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Calcaneal Apohysitis or Stress fracture

Discussion in 'Biomechanics, Sports and Foot orthoses' started by David Smith, Dec 1, 2010.

  1. David Smith

    David Smith Well-Known Member


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    Dear all

    I have a young patient 12yr old male who has heel pain especially after sports and at the end of the day after school but with shoes off it is less painful. The pain can only be elicited by lateral compression of the calc, i.e. squeezing, but not by pressure applied to one side or the other. There is no visible swelling. He did have ankle equinus (I mobilised ankles to increase D/flex RoM significantly) and a very pronated foot posture.

    My Dx was calc stress fracture (diff Dx calc apophysitis)and advised immobilising with Short Aircast boot for 3 weeks. The onset was about 3 months ago. He has had attended an NHS clinic previously and had rigid orthoses prescribed as treatment but no diagnosis given except 'growing pains'.

    I ordered x ray and bone scan, X ray report states negative for fracture or any abnormality, bone scan has not been done but MRI has been done but no report available yet.

    I viewed the X rays today and this is my main query here. I have not viewed many juvenille x rays and would like to ask if you think this is a normal apophysis for a 12yr old boy. NB I do not yet have copies of the x-ray and this x ray pic below is not the patient's but a stock photo that is very similar. Are there any specific features that would identify apophysitis or Servers disease from an x ray.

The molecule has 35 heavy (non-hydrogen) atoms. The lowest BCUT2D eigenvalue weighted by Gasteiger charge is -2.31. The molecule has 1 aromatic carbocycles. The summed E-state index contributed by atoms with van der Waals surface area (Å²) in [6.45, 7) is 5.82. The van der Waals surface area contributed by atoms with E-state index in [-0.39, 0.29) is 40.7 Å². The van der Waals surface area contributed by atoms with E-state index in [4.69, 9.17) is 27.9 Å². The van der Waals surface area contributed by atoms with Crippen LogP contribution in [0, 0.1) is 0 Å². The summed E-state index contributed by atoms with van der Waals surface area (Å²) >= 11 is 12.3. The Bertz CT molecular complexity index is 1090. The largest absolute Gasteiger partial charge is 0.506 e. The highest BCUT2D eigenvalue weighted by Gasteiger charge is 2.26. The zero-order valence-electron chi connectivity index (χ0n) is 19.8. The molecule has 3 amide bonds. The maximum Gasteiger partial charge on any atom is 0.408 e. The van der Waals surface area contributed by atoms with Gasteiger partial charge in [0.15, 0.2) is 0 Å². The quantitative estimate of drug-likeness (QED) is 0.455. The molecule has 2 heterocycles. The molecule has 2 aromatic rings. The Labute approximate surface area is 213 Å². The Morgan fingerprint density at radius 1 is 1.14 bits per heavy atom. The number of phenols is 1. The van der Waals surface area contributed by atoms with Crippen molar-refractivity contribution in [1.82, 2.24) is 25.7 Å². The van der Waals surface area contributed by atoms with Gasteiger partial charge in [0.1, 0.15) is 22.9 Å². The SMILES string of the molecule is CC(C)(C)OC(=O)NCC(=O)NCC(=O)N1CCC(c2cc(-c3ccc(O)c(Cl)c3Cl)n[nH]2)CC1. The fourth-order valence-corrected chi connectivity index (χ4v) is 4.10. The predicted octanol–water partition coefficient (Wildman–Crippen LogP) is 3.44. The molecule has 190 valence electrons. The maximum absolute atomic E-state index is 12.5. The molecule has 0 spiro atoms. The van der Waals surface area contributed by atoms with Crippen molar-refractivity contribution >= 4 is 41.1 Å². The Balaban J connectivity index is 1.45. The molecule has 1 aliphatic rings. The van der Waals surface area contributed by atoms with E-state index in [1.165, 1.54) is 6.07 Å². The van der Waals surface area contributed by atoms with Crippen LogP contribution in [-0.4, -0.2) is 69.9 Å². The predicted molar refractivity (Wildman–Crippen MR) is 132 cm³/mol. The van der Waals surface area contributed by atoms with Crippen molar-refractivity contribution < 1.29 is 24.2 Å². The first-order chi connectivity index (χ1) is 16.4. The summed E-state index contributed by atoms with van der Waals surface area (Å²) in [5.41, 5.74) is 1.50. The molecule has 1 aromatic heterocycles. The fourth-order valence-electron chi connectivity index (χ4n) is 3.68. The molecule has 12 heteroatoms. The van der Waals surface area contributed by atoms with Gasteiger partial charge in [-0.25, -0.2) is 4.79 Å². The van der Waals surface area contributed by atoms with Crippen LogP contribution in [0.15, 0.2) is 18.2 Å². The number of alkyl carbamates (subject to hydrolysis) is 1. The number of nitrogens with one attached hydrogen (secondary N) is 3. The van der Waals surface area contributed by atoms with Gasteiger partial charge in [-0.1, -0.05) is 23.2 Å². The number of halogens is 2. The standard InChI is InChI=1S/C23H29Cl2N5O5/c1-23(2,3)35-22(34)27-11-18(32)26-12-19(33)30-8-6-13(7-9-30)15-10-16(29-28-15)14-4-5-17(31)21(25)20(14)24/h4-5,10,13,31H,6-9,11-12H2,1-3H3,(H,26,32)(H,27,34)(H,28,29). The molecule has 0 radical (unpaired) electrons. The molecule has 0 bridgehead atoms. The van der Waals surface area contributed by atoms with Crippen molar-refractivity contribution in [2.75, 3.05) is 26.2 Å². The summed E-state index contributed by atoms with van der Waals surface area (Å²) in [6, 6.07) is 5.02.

[​IMG]

    Regards Dave Smith
     
    Last edited: Dec 1, 2010
  2. Graham

    Graham RIP

    Looks like a bad case of Severe's disease. Heel raises and an appropriate orthoses would likely help along with physiotherapy. In less sever cases just the heel raise is often enough. (Both sides of course unless symptoms present on a short limb).
     
  3. No exactly sure what your after Dave but maybe this helps ?
     

    Attached Files:

  4. David Smith

    David Smith Well-Known Member

    Mike

    Thanks for the paper, what I'm asking is is this a normal calcaneal x ray. I suspected a stress fracture. The radiology report said no fracture (but we know x rays are not so sensitive to stress fracture in the calc, which is why I asked for a bone scan also) and no other abnormalities seen. Which would indicate that the calc x ray was normal. I'm inexperienced in assessing the juvenille foot x ray and I'm asking do you think it is normal i.e. is the x ray, shown in my post, normal.? Or would you say it is an indication of apohysitis / servers disease, bearing in mind that this is a 12 year old boy and the epiphysis will not be fully ossified yet.

    Also bearing in mind that the only way to elicit pain is by squeezing the heel and there is no swelling or significant achilles or retro calcaneal bursa pain and the ankle was equinis with tight ach ten and PF, would you suspect a calc stress fracture?

    Dave
     
  5. I would maybe keep it in the back of my mind - but squeeze test the only way to get a pain response would say to me Severs and treat accordingly - But I´m no Pediatric Pod either. Maybe your mate Isaacs or Sally S or Cylie who work with the little critters everyday might be able to help out.

    But I would think Severs a stress reaction or Stress fracture would in my option have greater and more symptoms
     
  6. drsarbes

    drsarbes Well-Known Member

    Hi
    The X-Ray appears like a normal apophysis and given the Hx and Age of your patient I would Dx as Apophysitis. In my experience bone scans are not helpful since open epiphyses and apophyses light up as a normal finding. Variations in the density of the apophysis on plain films is also normal.

    I would treat as an apophysitis and go from there. I feel an MRI is not warranted.

    Steve
     
  7. Craig Payne

    Craig Payne Moderator

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